The heels of her black Gina boots clicked on the pavement with the sharp rap of gunfire, which suited Ava's mood just fine. Frankly, she felt as if she'd just fought the Battle of Bunker Hill single-handedly. And without ever letting the enemy know they'd been engaged. She had just come from the house of Vidâme, the well-known former head of the New York's Council of Others and a very public vampire. And she had been more than happy to escape.
Why she continued to attend these events Ava could hardly fathom. Certainly it had nothing to do with enjoyment. She'd stopped looking forward to the girls' nights years ago, and she knew perfectly well that she made all the rest of the attendees as uncomfortable as they made her, but Ava wasn't the kind of woman who gave in. To anything. So every other Friday evening, as regular as the army, she gathered up a bottle or three of good wine, stopped at the cheese shop down the block from her office, then carried herself, her provisions, and her very forced smile to a party that offered her approximately as much pleasure as an IRS audit.
Of course, she'd be a fool if she didn't acknowledge that periodontal surgery likely held more appeal for the other guests than her awkward presence. Everyone always welcomed her with open arms, but she could see that behind their smiles, her friends clenched their teeth whenever she made an appearance. That could very well have been one of the reasons that she continued to appear. Ava Maria Theresa de Castille Markham appreciated nothing so much as the sheer perversity of her own character. Knowing herself to be unwanted was the surest way on earth to ensure that she planted herself in the middle of the action.
You should have let me call you a cab.
The errant thought, coming out of thin air as it did, made the hairs on the back of Ava's neck stand at stiff attention. Damn it, this counted as one of the many reasons she had snuck out of the party after talking to no one other than her hostess. And she'd only done that because the woman had cornered her in front of the coat closet.
Immediately and reflexively, Ava tensed and forced her mind to go blank. She had rules about things like this, and she made very sure that everyone around her knew about them.
As expected, her cell phone rang less than a minute later.
"I'm serious. It's too late for you to be walking home alone."
Ava pressed the slim silver phone to her ear and kept walking. "No, actually it's merely too late for unexpected visitors to barge in without so much as knocking."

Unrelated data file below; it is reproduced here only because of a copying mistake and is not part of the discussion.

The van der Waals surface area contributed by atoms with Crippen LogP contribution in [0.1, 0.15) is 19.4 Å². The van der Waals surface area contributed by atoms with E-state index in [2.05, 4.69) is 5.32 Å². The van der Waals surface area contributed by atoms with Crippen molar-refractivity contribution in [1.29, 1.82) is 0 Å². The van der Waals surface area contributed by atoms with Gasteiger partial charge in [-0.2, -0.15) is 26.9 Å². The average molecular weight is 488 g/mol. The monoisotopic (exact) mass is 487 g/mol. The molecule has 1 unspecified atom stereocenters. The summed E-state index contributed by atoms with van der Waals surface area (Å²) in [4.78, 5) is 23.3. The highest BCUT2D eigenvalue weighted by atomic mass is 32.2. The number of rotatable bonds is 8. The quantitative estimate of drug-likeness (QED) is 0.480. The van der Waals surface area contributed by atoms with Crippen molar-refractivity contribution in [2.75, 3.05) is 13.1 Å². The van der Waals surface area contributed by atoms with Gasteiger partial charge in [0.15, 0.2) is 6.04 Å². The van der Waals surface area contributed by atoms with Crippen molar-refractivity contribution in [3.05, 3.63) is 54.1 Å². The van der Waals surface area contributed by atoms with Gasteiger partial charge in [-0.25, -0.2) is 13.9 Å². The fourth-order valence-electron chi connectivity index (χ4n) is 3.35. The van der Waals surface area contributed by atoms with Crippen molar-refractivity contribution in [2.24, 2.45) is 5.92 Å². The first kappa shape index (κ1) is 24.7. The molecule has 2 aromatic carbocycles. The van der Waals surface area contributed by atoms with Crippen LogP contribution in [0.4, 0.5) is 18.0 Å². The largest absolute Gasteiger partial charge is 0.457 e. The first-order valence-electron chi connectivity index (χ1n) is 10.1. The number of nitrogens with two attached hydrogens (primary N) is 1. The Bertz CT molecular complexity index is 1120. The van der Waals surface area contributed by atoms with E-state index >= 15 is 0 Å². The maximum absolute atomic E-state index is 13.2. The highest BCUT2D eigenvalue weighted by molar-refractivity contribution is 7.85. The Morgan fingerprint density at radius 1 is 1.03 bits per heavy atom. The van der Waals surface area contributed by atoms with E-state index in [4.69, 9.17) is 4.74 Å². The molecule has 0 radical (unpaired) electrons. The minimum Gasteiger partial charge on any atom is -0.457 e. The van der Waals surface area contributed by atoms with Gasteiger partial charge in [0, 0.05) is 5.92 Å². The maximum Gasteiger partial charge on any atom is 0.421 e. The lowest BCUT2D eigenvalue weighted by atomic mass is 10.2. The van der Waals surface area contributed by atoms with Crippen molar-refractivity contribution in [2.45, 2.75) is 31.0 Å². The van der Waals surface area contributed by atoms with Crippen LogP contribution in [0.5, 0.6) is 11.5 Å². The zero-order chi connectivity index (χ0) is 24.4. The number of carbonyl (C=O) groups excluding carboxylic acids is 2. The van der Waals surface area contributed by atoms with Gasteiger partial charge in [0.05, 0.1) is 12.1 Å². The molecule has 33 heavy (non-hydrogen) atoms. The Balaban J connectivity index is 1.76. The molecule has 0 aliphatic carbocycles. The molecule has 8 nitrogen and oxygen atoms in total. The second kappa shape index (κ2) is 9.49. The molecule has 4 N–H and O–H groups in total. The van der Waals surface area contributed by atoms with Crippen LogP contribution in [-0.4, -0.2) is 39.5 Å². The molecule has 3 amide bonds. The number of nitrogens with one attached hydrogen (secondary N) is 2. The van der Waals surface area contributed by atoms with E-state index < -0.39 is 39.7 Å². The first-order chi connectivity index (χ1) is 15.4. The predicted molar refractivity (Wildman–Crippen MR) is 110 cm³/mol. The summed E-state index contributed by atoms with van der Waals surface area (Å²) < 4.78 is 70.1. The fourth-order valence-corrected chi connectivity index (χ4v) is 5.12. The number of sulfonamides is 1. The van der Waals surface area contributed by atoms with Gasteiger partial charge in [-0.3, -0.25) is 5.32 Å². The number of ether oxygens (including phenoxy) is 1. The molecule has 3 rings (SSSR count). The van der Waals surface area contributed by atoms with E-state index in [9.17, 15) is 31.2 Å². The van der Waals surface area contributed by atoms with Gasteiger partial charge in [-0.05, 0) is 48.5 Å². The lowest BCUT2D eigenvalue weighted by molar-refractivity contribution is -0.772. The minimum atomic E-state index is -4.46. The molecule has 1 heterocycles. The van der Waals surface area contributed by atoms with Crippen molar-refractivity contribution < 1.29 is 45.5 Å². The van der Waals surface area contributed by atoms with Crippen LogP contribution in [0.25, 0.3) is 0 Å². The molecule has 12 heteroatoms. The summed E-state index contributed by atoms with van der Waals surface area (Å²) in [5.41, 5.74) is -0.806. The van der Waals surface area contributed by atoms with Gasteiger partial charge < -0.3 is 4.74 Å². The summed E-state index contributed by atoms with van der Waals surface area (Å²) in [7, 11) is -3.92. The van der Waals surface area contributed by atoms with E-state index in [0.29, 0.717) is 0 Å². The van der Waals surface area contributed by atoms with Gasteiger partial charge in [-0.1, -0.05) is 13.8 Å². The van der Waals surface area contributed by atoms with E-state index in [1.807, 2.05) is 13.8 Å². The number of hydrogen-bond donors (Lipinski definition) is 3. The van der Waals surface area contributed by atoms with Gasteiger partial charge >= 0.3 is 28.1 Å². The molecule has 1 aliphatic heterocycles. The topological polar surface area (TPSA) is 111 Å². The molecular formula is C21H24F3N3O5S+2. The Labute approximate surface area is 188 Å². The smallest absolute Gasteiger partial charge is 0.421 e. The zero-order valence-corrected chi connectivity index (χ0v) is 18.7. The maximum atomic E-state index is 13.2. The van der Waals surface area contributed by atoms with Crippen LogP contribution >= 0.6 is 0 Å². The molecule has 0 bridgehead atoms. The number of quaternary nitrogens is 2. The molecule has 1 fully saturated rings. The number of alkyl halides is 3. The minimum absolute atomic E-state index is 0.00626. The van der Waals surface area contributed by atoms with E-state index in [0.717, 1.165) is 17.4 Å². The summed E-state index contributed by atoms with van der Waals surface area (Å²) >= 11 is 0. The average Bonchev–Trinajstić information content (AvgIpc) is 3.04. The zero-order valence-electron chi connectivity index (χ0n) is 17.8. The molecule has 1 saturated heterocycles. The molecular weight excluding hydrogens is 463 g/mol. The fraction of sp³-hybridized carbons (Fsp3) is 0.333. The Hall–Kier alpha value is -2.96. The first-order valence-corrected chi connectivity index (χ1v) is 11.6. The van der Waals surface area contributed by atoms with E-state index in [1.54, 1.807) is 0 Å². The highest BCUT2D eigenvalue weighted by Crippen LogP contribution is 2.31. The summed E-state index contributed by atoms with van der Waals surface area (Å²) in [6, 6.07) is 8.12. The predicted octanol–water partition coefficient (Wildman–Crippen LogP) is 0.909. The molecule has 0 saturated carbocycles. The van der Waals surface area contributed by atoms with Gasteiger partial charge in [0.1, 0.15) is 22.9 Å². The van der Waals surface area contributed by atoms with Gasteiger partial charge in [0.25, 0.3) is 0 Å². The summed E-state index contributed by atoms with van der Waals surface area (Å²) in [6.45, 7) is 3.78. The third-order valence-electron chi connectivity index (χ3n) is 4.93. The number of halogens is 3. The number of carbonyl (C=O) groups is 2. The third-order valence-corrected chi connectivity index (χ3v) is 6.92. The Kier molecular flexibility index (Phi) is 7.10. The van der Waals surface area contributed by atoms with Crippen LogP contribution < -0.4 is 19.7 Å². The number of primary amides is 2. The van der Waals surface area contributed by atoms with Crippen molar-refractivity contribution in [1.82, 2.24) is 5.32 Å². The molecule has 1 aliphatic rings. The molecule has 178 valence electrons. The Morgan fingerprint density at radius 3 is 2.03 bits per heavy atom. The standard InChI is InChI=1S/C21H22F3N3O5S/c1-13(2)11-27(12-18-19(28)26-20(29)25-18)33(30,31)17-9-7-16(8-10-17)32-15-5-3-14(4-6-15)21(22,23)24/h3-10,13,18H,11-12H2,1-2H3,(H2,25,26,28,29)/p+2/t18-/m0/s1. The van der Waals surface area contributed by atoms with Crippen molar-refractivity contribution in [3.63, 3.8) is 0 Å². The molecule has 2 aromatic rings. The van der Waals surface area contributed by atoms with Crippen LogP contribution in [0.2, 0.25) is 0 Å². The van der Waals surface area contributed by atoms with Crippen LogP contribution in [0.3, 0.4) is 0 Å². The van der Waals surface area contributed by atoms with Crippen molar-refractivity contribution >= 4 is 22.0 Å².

"I'm sorry, but that's what you get for making me worry."
"While I appreciate your concern, Regina, I neither needed nor wanted a taxi. I'm a big girl, more than able to take care of myself."
On the other end of the line, the woman Ava loved — and hated — like a sister sighed. "I don't dispute that, but it's two in the morning, Av, and even in this part of the Upper East Side that is not an hour when women should be walking alone."
"Why not? You've done it. Repeatedly."
"That's not the same thing, and you know it."
Regina sighed again. "Look, just tell me where you are and I'll come meet you. If you won't take a cab, at least let me walk you home."
The image of standing around like an idiot, waiting to be escorted home by a woman at least six inches shorter and two inches softer than herself, struck Ava as ridiculous. No matter how fast or strong the other woman might be.
The Other woman.
"No, I'll be fine," Ava dismissed, shoving her errant thought back into the abyss where it belonged. "Go back to your guests and tell everyone I said good night."
"They barely got a chance to see you all night. You kept disappearing on us. Everybody will be disappointed that you had to leave without saying goodbye."
"Don't lie, Regina. It can cause wrinkles."
She disconnected before Regina could answer. It would only have been another lie, and Ava didn't need anyone to pretend with her. She could handle the truth; in fact, she preferred it, and she thought she'd done a pretty damned good job of dealing with it over the last few years. Like she'd told Regina, Ava Markham was a big girl.
Having grown up in Manhattan, Ava knew the city like the rooms of her apartment — well enough to navigate blind, deaf, and wearing three-inch heels. The time of day, or night, wasn't going to give her any trouble. She always kept her eyes and ears open, her pace brisk, and her attitude confident. Attackers would take a look at her and move on to easier prey. But just in case any particularly stupid muggers decided to try for her, she had self-defense training, lungs like a prima donna, and a can of pepper spray. She'd be fine.
Her heels beat a steady tempo on the pavement as she shoved her hands into the pockets of her cardinal red trench coat and attempted to walk off her discomfort. Her oversized black Spade bag bumped her elbow with just enough force to maintain her current level of irritation. Now if only she could decide at whom that irritation should be directed.
Some of it had to rest on her own shoulders, of course. It was her monumental stubbornness that kept her running face-first into the same brick wall over and over while expecting a different result. That was the definition of insanity, wasn't it? Or had the guidelines been revised since the news broke that people who thought they were werewolves hadn't necessarily gone off their meds?
Excerpted from You're So Vein by Christine Warren. Copyright © 2009 Christine Warren. Excerpted by permission of St. Martin's Press.